History did not repeat itself at the July meeting of the Penn State board of trustees.
Last year, at the first meeting of the new fiscal year, the trustees unanimously passed the new year’s tuition rates, with a historic halt in climbing costs.
On Friday, President Eric Barron did not give them the surprise he did in 2015. Instead of a last minute tweak to the budget that saw him pull a tuition freeze out of his hat, this time, he stayed on target with the numbers presented at Thursday’s committee meeting.
That means a $5.1 billion operating budget and a tuition increase for most campuses.
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The new rates mean no tuition increase at eight of the Commonwealth Campuses — Beaver, DuBois, Fayette, Greater Allegheny, Mont Alto, New Kensington, Shenango and Wilkes-Barre.
There will be a 1.25 percent increase for students at Brandywine, Hazleton, Lehigh Valley, Schuylkill, Worthington Scranton and York, as well as the online World Campus. That means an extra $81.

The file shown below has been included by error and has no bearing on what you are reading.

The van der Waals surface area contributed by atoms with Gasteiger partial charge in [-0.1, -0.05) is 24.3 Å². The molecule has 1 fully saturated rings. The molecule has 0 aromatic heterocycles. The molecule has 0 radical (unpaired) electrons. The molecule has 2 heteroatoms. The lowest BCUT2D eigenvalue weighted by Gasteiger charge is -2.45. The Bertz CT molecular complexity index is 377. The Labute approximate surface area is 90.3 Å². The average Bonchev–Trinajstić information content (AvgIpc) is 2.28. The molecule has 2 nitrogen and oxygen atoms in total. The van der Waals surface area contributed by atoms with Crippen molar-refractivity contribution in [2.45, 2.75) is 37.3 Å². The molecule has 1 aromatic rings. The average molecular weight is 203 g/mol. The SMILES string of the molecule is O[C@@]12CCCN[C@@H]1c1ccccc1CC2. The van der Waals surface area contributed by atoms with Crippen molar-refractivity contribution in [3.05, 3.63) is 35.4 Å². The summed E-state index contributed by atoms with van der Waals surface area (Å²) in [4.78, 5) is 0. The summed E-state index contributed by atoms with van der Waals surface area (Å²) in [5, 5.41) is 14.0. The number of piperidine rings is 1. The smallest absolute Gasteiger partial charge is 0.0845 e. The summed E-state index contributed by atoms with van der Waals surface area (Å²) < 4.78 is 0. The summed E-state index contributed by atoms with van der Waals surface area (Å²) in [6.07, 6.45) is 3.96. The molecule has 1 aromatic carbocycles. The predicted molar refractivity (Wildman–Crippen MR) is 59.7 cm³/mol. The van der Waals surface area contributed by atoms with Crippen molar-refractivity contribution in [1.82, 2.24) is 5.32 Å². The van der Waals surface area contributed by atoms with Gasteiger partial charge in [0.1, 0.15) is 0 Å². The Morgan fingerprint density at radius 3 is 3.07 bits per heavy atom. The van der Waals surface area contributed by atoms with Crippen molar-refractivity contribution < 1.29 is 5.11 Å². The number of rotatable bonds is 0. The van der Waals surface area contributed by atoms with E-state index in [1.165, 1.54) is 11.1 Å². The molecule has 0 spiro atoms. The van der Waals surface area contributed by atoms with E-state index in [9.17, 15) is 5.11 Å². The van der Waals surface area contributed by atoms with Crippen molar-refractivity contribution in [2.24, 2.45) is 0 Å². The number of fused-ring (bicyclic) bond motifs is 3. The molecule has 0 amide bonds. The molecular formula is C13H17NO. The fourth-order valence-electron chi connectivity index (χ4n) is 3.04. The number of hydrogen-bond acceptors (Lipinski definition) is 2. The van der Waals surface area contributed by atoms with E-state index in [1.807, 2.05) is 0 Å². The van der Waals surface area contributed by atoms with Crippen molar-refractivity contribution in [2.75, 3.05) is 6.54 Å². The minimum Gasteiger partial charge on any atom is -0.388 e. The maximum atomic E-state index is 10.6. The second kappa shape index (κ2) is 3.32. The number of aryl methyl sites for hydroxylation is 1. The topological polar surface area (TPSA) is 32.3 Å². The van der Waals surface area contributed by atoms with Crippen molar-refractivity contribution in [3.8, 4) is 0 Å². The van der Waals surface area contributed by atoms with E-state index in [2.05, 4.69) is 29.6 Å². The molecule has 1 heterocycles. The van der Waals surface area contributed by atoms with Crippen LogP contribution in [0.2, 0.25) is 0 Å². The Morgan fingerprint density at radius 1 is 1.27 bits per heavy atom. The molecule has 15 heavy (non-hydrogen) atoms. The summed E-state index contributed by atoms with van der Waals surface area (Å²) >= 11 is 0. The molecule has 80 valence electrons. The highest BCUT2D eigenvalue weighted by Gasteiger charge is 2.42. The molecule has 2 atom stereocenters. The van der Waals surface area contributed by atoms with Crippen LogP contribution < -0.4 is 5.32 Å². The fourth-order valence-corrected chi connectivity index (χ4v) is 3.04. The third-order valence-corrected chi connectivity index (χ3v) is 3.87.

Students at Abington, Altoona, Berks, Erie and Harrisburg costs will see a 1.54 percent, or $105, increase. University Park sees the largest jump, up 2.29 percent, or $190. The average increase comes to 1.76 percent.
Out-of-state tuition increases about 3.39 percent.
The increase is more than last year but still low compared with other increases, including among other state-related schools. Pitt students will pay 2.3 percent more this year. Temple bills went up 2.8 percent.
The money votes were passed, but there was opposition. Four trustees voted against the budget. More voted against the tuition increase, namely Ted Brown, Anthony Lubrano, Bill Oldsey, Alice Pope, Secretary of Agriculture Russell Redding and Robert Tribeck.
New board President Ira Lubert took the podium after the vote. He said that a commitment to keeping tuition low and Penn State affordable was his priority.